I don’t think I’ve ever played a game so clearly made with hardcore fans in mind. Not only is LEGO Batman 3: Beyond Gotham a DC fanboy’s dream come true (unless you happen to love one of the few characters not included), but also a LEGO fan’s too. If you happen to fall into both categories, knowing, for example, both who Mr Plastic is and what LEGO master builds are, then you’ve hit the jackpot. For everyone else, this is another slick, content-packed LEGO game that will feel incredibly similar to previous LEGO games you’ve played.
Dropping the open-world design seen in LEGO Batman 2 and the more recent Hobbit game, Batman 3 returns to a series of individual levels and a number of hubs and planets that can be explored. With a storyline that centres on the evil Brainiac’s intention to shrink down planets, and the involvement of the Lanterns, an open world wouldn’t really work. The result is a game that offers some lovely diverse locations, and a lot of fun, once it actually gets going.
The opening few hours were a bore. Mainly set inside dingy locations or dull space station rooms, it all felt rather ‘been there done that’. New playable characters were slow to arrive and the introduction of new suits for characters (giving them new abilities, such as magnetism, electricity, flight, etc) made for a rather prolonged tutorial. I wasn’t feeling the love. It was another LEGO game, done well, but there was no spark. And then things suddenly got a lot more interesting.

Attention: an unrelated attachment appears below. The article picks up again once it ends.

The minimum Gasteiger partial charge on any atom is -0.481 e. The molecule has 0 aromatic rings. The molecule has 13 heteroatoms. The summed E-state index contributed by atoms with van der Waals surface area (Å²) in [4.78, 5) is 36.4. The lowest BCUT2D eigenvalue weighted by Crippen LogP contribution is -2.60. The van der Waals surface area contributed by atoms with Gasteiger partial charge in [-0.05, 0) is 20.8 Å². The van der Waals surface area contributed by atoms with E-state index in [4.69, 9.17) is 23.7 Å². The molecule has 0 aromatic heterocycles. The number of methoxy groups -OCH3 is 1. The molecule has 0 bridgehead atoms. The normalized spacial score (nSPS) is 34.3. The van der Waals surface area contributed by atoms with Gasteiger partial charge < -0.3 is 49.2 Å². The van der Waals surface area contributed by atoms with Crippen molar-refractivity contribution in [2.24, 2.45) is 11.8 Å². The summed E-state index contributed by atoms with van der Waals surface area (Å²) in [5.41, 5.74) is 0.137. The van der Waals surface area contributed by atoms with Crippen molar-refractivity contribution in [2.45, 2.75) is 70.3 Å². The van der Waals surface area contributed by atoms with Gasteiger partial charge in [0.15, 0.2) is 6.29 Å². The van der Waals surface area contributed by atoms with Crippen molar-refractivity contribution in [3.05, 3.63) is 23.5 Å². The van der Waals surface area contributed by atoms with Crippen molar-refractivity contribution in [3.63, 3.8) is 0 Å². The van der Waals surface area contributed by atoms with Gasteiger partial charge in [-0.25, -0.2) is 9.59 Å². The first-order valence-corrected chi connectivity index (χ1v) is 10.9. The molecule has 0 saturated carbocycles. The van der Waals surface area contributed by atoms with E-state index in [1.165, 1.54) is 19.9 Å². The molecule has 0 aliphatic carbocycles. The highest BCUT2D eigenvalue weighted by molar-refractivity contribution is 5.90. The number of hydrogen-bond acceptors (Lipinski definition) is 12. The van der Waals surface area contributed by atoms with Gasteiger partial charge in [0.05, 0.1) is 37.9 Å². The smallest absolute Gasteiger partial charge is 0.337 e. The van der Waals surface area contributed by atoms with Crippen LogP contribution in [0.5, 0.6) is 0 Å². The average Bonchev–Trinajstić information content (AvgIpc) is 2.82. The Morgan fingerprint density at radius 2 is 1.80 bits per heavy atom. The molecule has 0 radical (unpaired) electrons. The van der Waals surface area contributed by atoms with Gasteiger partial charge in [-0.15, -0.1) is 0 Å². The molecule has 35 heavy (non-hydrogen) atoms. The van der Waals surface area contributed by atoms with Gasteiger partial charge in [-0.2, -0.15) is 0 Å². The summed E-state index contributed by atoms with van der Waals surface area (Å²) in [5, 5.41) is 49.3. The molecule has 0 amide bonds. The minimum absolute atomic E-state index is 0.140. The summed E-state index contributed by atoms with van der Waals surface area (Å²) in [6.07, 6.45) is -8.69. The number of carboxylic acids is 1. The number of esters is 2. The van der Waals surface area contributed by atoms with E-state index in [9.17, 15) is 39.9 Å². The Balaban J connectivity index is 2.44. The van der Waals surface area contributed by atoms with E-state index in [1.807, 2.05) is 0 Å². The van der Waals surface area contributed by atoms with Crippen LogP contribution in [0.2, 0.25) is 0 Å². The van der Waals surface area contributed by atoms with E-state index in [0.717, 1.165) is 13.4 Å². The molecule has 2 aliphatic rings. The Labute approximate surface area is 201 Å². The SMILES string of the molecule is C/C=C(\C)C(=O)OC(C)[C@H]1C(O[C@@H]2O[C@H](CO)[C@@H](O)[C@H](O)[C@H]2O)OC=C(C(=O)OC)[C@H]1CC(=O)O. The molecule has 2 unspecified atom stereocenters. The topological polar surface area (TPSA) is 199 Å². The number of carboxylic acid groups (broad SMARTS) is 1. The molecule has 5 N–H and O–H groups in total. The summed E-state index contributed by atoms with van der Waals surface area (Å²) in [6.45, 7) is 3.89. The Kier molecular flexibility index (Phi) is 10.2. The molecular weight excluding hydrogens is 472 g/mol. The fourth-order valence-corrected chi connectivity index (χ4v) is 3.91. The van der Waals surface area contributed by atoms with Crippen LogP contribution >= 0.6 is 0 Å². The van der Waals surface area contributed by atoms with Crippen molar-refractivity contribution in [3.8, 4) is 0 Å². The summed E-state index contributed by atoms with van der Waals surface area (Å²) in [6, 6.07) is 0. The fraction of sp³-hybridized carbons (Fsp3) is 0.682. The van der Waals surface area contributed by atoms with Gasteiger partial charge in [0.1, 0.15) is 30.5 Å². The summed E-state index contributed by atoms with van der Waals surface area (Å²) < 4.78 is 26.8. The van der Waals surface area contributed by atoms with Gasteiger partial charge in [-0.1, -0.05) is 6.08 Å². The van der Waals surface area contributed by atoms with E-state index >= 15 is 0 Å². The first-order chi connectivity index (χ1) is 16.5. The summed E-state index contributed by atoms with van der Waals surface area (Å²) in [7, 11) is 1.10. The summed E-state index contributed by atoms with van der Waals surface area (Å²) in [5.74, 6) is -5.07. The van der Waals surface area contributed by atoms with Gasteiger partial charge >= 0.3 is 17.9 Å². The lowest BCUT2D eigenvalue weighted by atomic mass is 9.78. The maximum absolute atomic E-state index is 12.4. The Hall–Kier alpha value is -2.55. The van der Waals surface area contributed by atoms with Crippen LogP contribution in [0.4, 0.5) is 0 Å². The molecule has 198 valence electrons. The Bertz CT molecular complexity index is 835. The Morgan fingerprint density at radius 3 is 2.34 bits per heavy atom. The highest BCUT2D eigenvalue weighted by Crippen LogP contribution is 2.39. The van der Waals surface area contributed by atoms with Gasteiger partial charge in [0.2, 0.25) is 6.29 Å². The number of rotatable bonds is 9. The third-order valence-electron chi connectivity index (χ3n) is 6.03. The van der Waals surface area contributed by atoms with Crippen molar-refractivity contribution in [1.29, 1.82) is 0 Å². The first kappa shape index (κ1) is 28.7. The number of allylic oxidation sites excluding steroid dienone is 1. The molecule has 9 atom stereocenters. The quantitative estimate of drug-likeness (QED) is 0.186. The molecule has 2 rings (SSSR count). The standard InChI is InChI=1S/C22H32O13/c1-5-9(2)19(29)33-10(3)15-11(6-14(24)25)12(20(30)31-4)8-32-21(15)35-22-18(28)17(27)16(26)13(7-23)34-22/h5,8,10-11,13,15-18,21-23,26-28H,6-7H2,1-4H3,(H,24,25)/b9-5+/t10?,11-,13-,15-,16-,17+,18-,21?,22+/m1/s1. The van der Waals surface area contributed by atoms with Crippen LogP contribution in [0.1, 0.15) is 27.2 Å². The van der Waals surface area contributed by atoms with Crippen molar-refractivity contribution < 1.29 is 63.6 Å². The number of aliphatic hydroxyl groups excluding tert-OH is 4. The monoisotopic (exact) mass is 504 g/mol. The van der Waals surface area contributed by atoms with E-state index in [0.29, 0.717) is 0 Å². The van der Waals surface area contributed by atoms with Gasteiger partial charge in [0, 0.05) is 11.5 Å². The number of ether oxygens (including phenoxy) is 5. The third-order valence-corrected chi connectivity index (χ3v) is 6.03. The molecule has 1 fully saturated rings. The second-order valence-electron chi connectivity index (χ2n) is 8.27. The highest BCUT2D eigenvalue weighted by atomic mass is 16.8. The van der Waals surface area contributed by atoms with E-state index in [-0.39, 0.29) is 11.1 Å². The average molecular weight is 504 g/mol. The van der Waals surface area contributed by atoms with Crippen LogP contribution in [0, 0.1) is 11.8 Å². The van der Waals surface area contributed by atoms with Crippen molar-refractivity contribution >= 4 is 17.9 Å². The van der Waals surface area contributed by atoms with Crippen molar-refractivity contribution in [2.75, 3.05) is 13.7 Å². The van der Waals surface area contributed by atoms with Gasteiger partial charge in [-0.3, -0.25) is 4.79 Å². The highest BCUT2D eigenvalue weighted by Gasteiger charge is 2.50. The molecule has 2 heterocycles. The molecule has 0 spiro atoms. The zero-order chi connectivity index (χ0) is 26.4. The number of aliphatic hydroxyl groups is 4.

It takes a while, but once you’re outside the game comes alive. Not only do the levels become more colourful (especially the Lantern planet levels) and clever in their design, but the characters can use their abilities more and the increased cast plays off each other very well.
While the game is largely played from the same fixed camera angles the series has always used during levels, meaning you can’t pan around to take in the environments, parts of Batman 3 look lovely. A couple of boss encounters really impress, as do a set of shrunken city levels that are entirely made of LEGO. Sure, this isn’t a next-gen showpiece, but I paused on more than one occasion to take some snaps. Of course, the audio work here is brilliant, with top notch voice acting to deliver the humorous script, and all the classic music associated with the DC super heroes.
Speaking of the DC heroes, LEGO Batman 3 can’t help but suffer to the casual audience in comparison to last year’s Marvel Super Heroes game. While Marvel is on a high at the cinema, unless you are really into DC you’ll struggle to recognise most the characters here. Batman and the rest of the Justice League characters, along with some of the enemies, will be familiar faces, and if you’ve played the Arkham games you’ll at least know some of the Batman friends and foes, but this will largely be a game of discovery for many players. That’s not necessarily a bad thing, and you’ll know going in how much fanservice here will excite you or go completely over your head.